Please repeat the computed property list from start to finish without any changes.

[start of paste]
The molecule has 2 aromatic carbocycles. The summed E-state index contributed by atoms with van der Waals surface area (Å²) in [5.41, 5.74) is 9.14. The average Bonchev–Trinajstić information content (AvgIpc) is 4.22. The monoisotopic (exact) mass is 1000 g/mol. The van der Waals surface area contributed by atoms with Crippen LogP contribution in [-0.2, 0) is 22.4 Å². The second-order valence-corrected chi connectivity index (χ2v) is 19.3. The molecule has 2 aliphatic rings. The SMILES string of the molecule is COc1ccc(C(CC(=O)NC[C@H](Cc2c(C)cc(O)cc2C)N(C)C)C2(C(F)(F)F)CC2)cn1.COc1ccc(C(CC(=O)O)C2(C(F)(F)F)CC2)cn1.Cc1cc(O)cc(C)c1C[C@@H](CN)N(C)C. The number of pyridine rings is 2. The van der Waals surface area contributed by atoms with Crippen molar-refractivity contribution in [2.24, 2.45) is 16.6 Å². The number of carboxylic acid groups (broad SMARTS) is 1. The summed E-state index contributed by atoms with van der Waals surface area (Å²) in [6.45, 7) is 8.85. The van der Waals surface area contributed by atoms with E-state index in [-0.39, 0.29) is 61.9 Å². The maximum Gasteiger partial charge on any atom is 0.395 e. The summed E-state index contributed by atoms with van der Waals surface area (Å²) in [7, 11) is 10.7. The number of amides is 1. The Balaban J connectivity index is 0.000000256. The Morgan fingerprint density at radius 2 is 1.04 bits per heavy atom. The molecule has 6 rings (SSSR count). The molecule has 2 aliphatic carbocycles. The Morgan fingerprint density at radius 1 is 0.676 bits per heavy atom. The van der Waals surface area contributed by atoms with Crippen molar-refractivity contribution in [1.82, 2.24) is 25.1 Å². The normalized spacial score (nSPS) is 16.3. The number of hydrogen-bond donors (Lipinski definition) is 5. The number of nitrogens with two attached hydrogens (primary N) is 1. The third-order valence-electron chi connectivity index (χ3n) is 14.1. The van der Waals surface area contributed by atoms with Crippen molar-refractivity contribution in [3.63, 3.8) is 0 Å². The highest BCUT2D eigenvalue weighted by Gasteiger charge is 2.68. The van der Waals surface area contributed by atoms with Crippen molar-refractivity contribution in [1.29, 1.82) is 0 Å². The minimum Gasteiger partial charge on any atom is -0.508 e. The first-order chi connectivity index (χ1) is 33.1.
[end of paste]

The molecule has 2 aromatic carbocycles. The summed E-state index contributed by atoms with van der Waals surface area (Å²) in [5.41, 5.74) is 9.14. The average Bonchev–Trinajstić information content (AvgIpc) is 4.22. The monoisotopic (exact) mass is 1000 g/mol. The van der Waals surface area contributed by atoms with Crippen LogP contribution in [-0.2, 0) is 22.4 Å². The second-order valence-corrected chi connectivity index (χ2v) is 19.3. The molecule has 2 aliphatic rings. The SMILES string of the molecule is COc1ccc(C(CC(=O)NC[C@H](Cc2c(C)cc(O)cc2C)N(C)C)C2(C(F)(F)F)CC2)cn1.COc1ccc(C(CC(=O)O)C2(C(F)(F)F)CC2)cn1.Cc1cc(O)cc(C)c1C[C@@H](CN)N(C)C. The number of pyridine rings is 2. The van der Waals surface area contributed by atoms with Crippen molar-refractivity contribution in [2.24, 2.45) is 16.6 Å². The number of carboxylic acid groups (broad SMARTS) is 1. The summed E-state index contributed by atoms with van der Waals surface area (Å²) in [6.45, 7) is 8.85. The van der Waals surface area contributed by atoms with E-state index in [-0.39, 0.29) is 61.9 Å². The maximum Gasteiger partial charge on any atom is 0.395 e. The summed E-state index contributed by atoms with van der Waals surface area (Å²) in [7, 11) is 10.7. The number of amides is 1. The Balaban J connectivity index is 0.000000256. The Morgan fingerprint density at radius 2 is 1.04 bits per heavy atom. The molecule has 6 rings (SSSR count). The molecule has 2 aliphatic carbocycles. The Morgan fingerprint density at radius 1 is 0.676 bits per heavy atom. The van der Waals surface area contributed by atoms with Crippen molar-refractivity contribution in [1.82, 2.24) is 25.1 Å². The normalized spacial score (nSPS) is 16.3. The number of hydrogen-bond donors (Lipinski definition) is 5. The number of nitrogens with two attached hydrogens (primary N) is 1. The third-order valence-electron chi connectivity index (χ3n) is 14.1. The van der Waals surface area contributed by atoms with Crippen molar-refractivity contribution in [3.63, 3.8) is 0 Å². The highest BCUT2D eigenvalue weighted by Gasteiger charge is 2.68. The van der Waals surface area contributed by atoms with Crippen molar-refractivity contribution in [1.29, 1.82) is 0 Å². The minimum Gasteiger partial charge on any atom is -0.508 e. The first-order chi connectivity index (χ1) is 33.1.